16. Threats to global security: • The likelihood that any given country was embroiled in an inter-state conflict (between 1989-2003) was at its lowest point since the 1950s. The problem is that other forms of conflict and violence have soared: • Intra-state conflicts. • The number of people killed or injured by terrorists has gone from about 7,000 in 1995 to more than 25,000 in 2006. • Violent crimes are also going up in many countries, especially the poorest ones (international criminals, mainly narcotraffickers). • Many European countries are reporting higher crime rates as a result of the expanded presence of international criminal gangs in their midst. • One could also add the spread of contagious diseases and nuclear proliferation to the list.

  17. Clashes of Moral Values: • National vs. Global.

  18. The emerging global morality: • If the group to which we must justify ourselves is the tribe, or the nation, then our morality is likely to be tribal, or nationalistic. • But the revolution in communications has created a global audience. As a result, we feel a need to justify our behavior to the whole world. • This new global society, with its remarkable possibilities for linking people around the planet, gives us the material basis for a new ethic. • National leaders need to take a larger perspective that that of national interest. They need to take an ethical perspective on globalization.

  19. For the rich national of Canada, France, or Japan: • Not to take a global ethical viewpoint has long been morally wrong thing to do. • Now it is also, in the long term, a danger to their security.

  20. This planet should be the basic unit for our ethical thinking on: • Human rights (global system of criminal justice); • Women’s rights; • Minority rights; • Environment; • Animal rights. • How well we come through the era of globalization (perhaps whether we come through it at all) will depend on how we respond ethically to the idea that we live in one world.

  21. Important question: To what extent is the advocacy of a single moral code a form of hubris or of hypocrisy, the attempt to impose one particular philosophy on others?Conversely, does the recognition of diversity entail a resignation to moral relativism and conflict? The issue of relativism vs. universality is one which has to be faced, even if it cannot easily be resolved.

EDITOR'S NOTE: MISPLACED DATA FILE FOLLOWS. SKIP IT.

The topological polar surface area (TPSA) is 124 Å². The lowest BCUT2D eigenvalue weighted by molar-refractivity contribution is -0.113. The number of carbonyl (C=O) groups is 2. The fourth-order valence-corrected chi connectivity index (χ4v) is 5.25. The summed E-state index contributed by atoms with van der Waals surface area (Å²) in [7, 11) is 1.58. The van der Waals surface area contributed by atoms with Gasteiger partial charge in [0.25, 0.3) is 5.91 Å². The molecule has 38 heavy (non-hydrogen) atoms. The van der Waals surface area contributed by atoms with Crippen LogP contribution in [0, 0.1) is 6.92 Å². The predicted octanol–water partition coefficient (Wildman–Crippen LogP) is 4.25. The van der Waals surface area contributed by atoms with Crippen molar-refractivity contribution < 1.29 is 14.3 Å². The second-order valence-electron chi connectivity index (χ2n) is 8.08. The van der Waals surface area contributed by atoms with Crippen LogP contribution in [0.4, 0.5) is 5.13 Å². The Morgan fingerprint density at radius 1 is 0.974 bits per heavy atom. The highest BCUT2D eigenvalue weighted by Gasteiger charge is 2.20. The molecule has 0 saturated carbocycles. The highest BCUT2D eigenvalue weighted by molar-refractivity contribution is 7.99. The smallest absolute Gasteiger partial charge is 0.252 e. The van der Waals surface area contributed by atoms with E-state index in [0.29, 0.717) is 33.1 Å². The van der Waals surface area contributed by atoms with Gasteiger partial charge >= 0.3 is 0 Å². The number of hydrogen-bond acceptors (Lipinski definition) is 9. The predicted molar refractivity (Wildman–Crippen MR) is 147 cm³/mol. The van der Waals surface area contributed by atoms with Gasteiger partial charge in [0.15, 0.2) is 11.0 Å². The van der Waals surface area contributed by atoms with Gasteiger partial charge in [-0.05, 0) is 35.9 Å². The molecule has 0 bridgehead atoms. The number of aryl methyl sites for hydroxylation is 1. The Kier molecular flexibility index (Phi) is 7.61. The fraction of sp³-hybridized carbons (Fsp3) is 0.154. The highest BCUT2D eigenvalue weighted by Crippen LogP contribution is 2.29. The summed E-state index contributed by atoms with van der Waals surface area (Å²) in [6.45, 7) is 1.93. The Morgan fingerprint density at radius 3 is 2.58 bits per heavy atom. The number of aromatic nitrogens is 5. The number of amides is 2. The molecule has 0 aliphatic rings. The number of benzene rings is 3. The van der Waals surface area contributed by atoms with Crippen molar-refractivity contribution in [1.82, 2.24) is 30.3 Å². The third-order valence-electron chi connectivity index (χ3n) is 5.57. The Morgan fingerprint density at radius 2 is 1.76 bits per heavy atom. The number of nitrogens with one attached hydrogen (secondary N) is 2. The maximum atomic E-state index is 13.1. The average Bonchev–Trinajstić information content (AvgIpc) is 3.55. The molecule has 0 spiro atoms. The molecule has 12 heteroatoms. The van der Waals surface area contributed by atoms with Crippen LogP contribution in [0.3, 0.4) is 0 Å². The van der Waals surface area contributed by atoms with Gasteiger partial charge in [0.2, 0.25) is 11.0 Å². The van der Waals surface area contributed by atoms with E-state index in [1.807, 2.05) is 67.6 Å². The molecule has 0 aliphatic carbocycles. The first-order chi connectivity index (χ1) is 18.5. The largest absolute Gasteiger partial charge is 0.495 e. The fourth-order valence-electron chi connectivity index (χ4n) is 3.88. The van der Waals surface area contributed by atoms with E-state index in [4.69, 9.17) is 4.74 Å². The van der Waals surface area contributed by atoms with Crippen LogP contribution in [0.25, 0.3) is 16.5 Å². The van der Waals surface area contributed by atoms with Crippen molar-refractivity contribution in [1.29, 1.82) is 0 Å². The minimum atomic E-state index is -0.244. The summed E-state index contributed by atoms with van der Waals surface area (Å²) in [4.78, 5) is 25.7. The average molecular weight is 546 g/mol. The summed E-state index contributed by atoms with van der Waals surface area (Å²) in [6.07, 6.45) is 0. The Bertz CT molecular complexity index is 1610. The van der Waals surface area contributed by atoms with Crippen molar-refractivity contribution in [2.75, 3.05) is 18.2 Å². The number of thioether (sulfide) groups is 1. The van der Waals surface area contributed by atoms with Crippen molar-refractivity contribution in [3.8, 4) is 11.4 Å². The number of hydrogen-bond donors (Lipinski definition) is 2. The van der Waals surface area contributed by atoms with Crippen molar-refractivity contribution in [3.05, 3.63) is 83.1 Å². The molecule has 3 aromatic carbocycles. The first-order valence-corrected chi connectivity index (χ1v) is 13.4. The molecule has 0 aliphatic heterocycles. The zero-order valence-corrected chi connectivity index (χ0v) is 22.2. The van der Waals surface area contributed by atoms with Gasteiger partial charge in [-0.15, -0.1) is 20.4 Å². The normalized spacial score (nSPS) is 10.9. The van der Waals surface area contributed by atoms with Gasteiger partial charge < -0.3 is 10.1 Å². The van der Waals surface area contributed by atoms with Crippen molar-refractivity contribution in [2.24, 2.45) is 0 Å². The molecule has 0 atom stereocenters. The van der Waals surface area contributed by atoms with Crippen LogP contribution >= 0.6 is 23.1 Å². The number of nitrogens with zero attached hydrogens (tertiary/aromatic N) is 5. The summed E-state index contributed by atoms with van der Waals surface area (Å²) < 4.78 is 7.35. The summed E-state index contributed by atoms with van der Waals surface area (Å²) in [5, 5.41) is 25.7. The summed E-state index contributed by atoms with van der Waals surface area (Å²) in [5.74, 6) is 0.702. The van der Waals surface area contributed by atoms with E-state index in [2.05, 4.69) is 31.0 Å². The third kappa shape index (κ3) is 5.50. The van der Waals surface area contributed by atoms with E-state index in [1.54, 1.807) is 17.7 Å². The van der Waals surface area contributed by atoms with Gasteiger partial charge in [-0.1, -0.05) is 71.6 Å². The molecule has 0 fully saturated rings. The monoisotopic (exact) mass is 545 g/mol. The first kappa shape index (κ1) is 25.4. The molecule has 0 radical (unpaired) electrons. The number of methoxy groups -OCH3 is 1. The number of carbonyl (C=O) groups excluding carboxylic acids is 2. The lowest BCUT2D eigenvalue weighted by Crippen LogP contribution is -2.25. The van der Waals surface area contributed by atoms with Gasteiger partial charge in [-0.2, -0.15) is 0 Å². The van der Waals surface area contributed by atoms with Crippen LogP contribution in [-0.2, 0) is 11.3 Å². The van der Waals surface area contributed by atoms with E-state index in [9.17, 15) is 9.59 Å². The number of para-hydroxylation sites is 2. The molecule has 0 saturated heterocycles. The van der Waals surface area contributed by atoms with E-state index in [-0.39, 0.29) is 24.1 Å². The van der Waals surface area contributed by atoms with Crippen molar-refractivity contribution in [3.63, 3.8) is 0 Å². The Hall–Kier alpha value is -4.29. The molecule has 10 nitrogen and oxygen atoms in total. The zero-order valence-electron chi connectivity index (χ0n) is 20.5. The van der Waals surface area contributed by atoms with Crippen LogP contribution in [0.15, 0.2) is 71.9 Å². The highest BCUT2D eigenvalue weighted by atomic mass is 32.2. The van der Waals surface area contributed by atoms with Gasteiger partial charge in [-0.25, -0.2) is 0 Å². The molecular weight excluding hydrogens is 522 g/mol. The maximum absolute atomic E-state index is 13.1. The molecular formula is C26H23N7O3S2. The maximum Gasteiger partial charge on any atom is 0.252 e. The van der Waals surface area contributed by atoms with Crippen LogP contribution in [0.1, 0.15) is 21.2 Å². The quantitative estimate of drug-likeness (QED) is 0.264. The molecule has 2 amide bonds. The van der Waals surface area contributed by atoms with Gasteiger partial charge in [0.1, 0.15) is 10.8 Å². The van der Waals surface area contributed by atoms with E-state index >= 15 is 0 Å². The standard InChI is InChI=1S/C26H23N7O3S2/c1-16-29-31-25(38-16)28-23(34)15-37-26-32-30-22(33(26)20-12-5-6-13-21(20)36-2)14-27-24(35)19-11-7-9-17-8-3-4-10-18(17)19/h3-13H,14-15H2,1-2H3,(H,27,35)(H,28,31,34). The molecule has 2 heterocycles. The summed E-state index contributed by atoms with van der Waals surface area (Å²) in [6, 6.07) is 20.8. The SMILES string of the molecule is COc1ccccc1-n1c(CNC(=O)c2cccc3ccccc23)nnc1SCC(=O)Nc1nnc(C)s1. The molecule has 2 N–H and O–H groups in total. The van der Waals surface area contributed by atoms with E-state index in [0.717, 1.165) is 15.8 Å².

22. Example (2007): • A German judge citing the Koran in turning down a German Muslim woman’s request for a fast-track divorce on the ground that her husband beat her. • The judge, Christa Datz-Winter, said that the couple came from a Moroccan cultural milieu, in which she said it was common for husbands to beat their wives. The Koran, she wrote, sanctions such physical abuse.

  23. Is morality hardwired? Are moral sentiments shaped by culture or genetics? • Biologists/Primatologists: some animals are surprisingly sensitive to the plight of others. (Four kinds of behavior — empathy, the ability to learn and follow social rules, reciprocity and peacemaking — are the basis of sociality). • Evolutionary biologists: the brain has a genetically shaped mechanism for acquiring moral rules, a universal moral grammar similar to the neural machinery for learning language. • Jesse Prinz, a philosopher at the University of North Carolina believes morality developed after human evolution was finished and that moral sentiments are shaped by culture, not genetics.

  24. There is the conflict between self-determination (sovereignty) and justice. • National sovereignty can be a formidable obstacle to attempts at achieving justice across borders or at instituting effective international or regional human rights regimes; • Sovereignty is also a big obstacle to attempts at what might be called international centralization or centralized decision making for the solution of problems that are way beyond the means of any one state.

  25. The way people perceive the world: Individualism/Collectivism. The fish tank example: Americans are more likely to see individual units. Asian are more likely to describe the context. The chicken, cow, and hay example: Americans are more likely to see categories. Asians are more likely to see relationships (chicken, cow, hay). The individualistic countries tend to put rights and privacy first. People in collective societies tend to value harmony and duty. They tend to underestimate their own skills and are more self-effacing when describing their contributions to group efforts.

  26. Asian particularism (the perceptions of social order): • Do the Asian countries (there is of course some cross-variation) share the common feature of being skeptical of freedom and liberty, while emphasizing order and discipline? • A contrast is often drawn between the authoritarianism allegedly implicit in, say, Confucianism and the respect for individual liberty and autonomy allegedly deeply rooted in Western liberal culture. • Western promoters of personal and political liberty in the non-Western world often see this as bringing Western values to Asia and Africa.

  27. The defense of authoritarianism in Asia: • on grounds of the special nature of Asian values; • on grounds that authoritarian governance is in the interest of economic development in Asia (Lee Kuan Yew, the former prime minister of Singapore).

  28. The perceptions of religion & politics: • Are the differences between Muslim and non-Muslim societies with respect to the role of religion in politics irreconcilable to the extent that they make “clash of civilizations” inevitable?